Shemini Atzeret services are this morning, the eighth day of Sukkot and the holiday when we plead for rain to nourish and sustain us. (A confusing prayer, this year; water hasn't been very good to humankind these past months. And it's still pouring in New York.) Simchat Torah begins in the evening, with the verses that make me mute, followed by seven hakafot, circuits of dancing, until 10 or 11pm. (Some Orthodox shuls go all night long. Until 9/11, a mile of Upper West Side streets were closed off for the equivalent of a massive religious rave ten thousand strong. Tonight some congregations will venture outside for the first time in four years, but my synagogue will still opt for carpeting and warmth.) We go home for too little sleep before repeating the whole thing on Wednesday, and conclude after many, many hours with a Torah reading that connects Moshe's death at the end of Deuteronomy to the creation of the universe and first words of Genesis. The month of spiritual marathon ends, and our story begins anew.

Moadim l'simcha ("seasons of happiness"), and may your feet remain strong!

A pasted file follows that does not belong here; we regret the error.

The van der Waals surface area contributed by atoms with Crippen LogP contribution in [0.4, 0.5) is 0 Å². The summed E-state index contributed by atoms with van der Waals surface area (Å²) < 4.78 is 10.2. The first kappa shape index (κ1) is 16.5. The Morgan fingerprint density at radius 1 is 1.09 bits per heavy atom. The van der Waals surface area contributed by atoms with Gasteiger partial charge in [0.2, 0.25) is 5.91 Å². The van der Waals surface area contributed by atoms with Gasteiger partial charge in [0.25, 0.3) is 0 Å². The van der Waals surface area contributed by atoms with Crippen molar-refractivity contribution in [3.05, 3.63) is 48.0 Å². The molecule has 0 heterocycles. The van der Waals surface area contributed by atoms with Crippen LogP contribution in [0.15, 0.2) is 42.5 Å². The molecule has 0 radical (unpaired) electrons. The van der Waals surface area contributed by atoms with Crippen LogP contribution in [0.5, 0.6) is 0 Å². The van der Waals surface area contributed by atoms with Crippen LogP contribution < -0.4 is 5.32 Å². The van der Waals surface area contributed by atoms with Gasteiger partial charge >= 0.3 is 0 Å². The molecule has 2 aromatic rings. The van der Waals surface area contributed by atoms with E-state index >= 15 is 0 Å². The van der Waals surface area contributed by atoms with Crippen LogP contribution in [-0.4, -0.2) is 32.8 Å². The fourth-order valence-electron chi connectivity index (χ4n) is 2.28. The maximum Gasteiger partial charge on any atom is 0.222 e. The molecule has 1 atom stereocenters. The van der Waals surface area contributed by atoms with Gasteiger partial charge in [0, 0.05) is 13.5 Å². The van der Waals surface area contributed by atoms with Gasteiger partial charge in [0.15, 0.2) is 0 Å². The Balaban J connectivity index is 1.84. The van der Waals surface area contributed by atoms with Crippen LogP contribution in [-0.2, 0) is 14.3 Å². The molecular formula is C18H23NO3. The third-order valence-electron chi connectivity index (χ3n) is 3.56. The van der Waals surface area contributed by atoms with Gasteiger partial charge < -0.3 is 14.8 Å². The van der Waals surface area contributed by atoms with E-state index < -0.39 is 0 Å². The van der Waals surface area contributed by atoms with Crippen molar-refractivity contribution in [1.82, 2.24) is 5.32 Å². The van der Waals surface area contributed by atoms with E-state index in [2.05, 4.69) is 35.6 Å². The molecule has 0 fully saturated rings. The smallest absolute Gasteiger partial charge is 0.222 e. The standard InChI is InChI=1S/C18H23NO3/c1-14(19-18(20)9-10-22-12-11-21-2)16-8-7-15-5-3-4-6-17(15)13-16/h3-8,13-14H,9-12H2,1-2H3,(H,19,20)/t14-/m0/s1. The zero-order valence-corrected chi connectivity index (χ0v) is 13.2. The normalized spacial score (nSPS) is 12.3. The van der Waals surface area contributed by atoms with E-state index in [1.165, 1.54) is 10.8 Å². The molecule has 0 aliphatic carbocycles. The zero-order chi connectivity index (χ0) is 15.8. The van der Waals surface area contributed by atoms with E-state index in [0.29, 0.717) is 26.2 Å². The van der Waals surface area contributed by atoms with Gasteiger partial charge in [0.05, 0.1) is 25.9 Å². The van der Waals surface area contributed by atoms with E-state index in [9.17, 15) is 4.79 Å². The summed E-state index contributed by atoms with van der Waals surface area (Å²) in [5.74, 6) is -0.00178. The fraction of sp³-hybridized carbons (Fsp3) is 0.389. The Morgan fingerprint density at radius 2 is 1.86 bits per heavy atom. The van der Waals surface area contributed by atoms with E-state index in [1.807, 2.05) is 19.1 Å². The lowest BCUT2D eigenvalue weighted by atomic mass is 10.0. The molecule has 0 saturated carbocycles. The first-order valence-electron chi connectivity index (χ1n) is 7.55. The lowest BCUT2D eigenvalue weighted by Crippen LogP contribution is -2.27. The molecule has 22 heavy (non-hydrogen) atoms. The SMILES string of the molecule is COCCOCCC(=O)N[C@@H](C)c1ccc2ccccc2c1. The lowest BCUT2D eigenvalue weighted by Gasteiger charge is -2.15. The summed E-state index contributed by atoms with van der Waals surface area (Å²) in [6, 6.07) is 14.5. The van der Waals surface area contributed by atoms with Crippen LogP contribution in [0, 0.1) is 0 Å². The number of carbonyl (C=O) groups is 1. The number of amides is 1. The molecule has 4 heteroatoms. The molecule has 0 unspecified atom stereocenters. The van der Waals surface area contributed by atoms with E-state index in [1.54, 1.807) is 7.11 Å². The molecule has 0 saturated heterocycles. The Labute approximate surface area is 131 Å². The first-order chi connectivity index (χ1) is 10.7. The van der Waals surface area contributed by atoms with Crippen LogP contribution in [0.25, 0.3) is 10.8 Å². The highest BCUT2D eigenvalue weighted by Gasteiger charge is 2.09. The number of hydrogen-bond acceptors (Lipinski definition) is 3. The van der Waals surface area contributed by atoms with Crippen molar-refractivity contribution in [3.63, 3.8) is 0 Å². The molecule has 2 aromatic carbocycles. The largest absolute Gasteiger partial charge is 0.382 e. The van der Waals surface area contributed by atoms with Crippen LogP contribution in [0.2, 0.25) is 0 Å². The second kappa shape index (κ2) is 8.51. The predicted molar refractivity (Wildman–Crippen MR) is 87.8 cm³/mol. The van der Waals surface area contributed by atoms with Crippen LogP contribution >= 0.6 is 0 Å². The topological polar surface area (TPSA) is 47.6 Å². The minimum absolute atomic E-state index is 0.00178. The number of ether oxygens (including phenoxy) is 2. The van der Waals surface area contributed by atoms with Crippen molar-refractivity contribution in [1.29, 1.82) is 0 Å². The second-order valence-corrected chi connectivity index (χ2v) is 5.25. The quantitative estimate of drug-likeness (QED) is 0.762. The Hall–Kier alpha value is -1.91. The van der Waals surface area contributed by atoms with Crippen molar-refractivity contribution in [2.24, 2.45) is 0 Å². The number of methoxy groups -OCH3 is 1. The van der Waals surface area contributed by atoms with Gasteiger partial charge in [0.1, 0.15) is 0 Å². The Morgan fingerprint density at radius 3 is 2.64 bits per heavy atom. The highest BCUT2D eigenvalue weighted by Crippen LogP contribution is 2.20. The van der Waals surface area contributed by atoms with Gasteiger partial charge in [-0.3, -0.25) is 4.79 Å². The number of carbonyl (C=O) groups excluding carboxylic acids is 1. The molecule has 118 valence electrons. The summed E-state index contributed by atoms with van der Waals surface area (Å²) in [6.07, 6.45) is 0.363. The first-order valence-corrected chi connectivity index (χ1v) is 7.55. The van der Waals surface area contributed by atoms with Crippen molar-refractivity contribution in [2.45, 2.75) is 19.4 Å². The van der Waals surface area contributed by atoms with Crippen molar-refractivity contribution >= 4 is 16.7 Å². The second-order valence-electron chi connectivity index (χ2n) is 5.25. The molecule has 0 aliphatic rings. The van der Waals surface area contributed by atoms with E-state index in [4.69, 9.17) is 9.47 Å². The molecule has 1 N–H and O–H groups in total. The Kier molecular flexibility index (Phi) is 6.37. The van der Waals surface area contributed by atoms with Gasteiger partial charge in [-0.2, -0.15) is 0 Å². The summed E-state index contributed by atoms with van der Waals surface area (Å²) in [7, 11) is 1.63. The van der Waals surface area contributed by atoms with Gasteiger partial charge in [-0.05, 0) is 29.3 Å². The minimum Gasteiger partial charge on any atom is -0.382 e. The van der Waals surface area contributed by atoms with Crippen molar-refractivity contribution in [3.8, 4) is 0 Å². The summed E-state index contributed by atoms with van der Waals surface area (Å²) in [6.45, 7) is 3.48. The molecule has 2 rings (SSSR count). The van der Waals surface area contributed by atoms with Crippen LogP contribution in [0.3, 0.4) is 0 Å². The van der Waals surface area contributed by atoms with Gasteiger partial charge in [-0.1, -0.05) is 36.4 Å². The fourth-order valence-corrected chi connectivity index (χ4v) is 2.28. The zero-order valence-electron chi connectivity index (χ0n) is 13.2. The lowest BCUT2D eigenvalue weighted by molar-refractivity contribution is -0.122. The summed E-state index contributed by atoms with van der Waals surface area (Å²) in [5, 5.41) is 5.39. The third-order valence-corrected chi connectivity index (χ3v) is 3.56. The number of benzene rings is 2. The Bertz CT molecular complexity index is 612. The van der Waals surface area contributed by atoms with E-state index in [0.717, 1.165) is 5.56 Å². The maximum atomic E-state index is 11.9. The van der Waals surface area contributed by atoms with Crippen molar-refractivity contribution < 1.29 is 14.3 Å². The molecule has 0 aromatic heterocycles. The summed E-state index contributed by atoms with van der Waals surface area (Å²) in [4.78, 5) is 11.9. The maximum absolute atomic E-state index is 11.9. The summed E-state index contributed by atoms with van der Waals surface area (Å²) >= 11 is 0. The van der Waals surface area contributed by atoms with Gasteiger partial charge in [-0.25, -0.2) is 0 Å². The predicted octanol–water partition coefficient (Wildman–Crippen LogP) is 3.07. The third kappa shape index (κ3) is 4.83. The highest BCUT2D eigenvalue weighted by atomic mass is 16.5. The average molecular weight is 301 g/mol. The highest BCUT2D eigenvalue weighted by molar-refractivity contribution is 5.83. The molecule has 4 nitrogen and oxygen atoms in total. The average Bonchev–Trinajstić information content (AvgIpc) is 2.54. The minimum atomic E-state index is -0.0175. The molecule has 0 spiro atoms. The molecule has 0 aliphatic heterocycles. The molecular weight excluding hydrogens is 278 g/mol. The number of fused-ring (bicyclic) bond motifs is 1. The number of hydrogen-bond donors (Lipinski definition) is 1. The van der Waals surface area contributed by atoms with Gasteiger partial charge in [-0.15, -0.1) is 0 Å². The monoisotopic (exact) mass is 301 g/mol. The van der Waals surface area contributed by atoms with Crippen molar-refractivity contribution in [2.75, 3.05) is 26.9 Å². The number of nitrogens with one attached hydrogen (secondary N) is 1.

Monday, October 24, 2005

201. ...and the morning [part 2]...

"Did you hear what happened?" said my teacher to the rabbi, as we were all trying to figure out where to hang our wet coats. And then she turned to me. "Are you going to be gabbai sheni?"

Apparently the cantor and I were not the only ones in less than optimum health. One of the two Torah readers, a man who had been doing it every year on Yom Kippur for the past dozen, wrenched his back the night before and was unable to stand, let along hunch over a scroll. My teacher, who had learned High Holy Day trop when she was about twelve, was called into emergency service. So of course she could no longer fulfill her other role as second gabbai, following along with the reader to catch mistakes, since she now was the reader.